Changing Watch Schedules at Sea

Because of the change in longitude each day, time must be added on a westbound voyage and subtracted on an eastbound voyage. For the passengers, only one time change is made each night (near midnight) to a master clock controlling slave clocks located in various public places. The adjustment made is such that at local apparent noon the next day the clocks would read 12:00. However, for the crew that stand regular sea watches, it is not that simple.

For a westbound crossing extra time must added to the watch schedules of the deck department crew and engine department crew. The rationale developed for the westbound voyage is that the total extra time to be added would be split equally between the two watch sections of the deck department crew (as well as between two of the watch periods kept by the lookouts) in two separate clock adjustments as pointed out by QM Robert Hichens. These adjustments can be shown graphically. The diagram below shows the period of time from the start of the First Dog Watch (at 4 p.m.) to the end of the Forenoon Watch (at noon). The deck crew watches, the watch periods of the lookouts, and the Senior Officer watches are all indicated.  Time on clocks keeping Bridge Time, used by the deck department and engine department crew, are indicated in a.m./p.m. format.  Lookout watches are shaded showing the three pairs of lookout assignments. A total setback of 47 minutes (as planned for the night of April 14, 1912 on Titanic) is assumed in the westbound example shown.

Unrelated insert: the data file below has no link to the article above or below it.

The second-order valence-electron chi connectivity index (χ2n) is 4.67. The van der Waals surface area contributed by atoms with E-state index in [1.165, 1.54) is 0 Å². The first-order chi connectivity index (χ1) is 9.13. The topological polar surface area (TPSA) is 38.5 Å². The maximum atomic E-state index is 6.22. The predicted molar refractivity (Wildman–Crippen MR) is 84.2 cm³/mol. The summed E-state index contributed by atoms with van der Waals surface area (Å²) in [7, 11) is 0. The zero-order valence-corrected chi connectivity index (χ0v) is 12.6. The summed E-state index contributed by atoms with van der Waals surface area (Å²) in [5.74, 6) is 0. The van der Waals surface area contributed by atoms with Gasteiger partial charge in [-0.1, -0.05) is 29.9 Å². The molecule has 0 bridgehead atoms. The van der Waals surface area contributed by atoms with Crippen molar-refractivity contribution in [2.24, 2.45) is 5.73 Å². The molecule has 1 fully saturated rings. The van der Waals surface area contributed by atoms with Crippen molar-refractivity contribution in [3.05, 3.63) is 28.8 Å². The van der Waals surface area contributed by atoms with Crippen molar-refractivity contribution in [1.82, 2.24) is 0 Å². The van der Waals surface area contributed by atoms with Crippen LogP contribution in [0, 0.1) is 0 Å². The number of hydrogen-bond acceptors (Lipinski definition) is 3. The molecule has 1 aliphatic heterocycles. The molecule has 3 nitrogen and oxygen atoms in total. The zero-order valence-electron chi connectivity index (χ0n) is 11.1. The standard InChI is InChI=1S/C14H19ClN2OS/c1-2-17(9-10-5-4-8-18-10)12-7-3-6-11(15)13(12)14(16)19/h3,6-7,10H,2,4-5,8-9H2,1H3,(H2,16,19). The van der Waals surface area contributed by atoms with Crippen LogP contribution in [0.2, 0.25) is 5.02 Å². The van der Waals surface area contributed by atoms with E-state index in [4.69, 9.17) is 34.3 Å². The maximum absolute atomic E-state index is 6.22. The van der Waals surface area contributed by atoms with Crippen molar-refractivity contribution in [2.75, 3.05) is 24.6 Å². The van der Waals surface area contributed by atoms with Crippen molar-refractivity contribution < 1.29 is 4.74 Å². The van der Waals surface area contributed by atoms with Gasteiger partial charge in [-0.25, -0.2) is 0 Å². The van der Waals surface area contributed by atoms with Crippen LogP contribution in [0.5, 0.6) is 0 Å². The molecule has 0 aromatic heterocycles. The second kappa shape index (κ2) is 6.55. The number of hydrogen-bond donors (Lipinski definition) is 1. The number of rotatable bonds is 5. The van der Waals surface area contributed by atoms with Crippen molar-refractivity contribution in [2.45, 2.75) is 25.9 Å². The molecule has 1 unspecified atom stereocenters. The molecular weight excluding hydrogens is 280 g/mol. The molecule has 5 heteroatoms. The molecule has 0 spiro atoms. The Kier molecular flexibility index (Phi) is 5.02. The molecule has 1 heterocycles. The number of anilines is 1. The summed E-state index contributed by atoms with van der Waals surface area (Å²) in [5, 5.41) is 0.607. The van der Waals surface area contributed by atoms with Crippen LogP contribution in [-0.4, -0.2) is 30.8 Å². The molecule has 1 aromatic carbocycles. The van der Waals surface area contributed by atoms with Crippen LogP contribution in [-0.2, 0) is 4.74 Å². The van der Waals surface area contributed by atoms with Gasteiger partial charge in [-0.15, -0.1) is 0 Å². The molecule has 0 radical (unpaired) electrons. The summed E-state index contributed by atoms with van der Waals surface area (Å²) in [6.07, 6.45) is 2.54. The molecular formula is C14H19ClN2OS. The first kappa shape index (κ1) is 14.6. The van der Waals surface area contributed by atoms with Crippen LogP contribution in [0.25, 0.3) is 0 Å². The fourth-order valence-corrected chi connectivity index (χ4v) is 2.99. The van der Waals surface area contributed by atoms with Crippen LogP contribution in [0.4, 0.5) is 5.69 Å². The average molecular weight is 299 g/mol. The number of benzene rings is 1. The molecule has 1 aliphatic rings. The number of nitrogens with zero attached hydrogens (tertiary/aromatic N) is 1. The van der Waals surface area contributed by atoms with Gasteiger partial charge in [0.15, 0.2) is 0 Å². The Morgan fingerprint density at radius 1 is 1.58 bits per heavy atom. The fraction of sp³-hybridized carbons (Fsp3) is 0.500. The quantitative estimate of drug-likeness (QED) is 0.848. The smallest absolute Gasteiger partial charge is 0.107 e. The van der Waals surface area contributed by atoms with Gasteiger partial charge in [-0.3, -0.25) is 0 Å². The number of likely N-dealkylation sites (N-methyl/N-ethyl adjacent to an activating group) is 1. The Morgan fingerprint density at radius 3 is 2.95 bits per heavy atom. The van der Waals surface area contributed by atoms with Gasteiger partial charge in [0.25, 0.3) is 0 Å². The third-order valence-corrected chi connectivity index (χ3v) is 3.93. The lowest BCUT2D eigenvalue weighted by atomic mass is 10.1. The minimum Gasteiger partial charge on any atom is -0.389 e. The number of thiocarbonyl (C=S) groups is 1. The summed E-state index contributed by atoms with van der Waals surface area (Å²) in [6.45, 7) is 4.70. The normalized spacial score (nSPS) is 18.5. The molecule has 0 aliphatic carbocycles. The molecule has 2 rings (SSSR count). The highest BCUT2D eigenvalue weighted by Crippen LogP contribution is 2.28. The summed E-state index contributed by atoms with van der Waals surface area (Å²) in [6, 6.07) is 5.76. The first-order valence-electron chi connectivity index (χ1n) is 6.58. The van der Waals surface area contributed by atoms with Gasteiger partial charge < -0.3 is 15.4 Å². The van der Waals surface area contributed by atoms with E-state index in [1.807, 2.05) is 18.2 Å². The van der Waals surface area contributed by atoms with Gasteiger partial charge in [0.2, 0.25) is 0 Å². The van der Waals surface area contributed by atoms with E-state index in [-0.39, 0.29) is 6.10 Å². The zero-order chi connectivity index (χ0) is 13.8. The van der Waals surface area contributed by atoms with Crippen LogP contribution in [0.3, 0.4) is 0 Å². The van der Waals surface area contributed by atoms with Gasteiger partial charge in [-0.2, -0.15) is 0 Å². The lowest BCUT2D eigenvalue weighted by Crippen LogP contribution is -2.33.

For an eastbound crossing the total adjustment time was to be subtracted from watch schedules of the deck department and engine department crew. Simplicity is foremost, and on eastbound crossings only one time adjustment was needed to reduce half the time served by the 8 p.m. to Midnight Watch and by the Midnight to 4 a.m. Watch.  Again, this can be seen graphically in the diagram below from the start of the First Dog Watch to the end of the Forenoon Watch. A total advancement time of 44 minutes is assumed in this example as was the case on the night of July 01, 1911 on Olympic's maiden eastbound crossing.



To follow these time adjustments in tabular form, as well as see the various watch schedules for the
different crew, how bells were rung, and much more, see:


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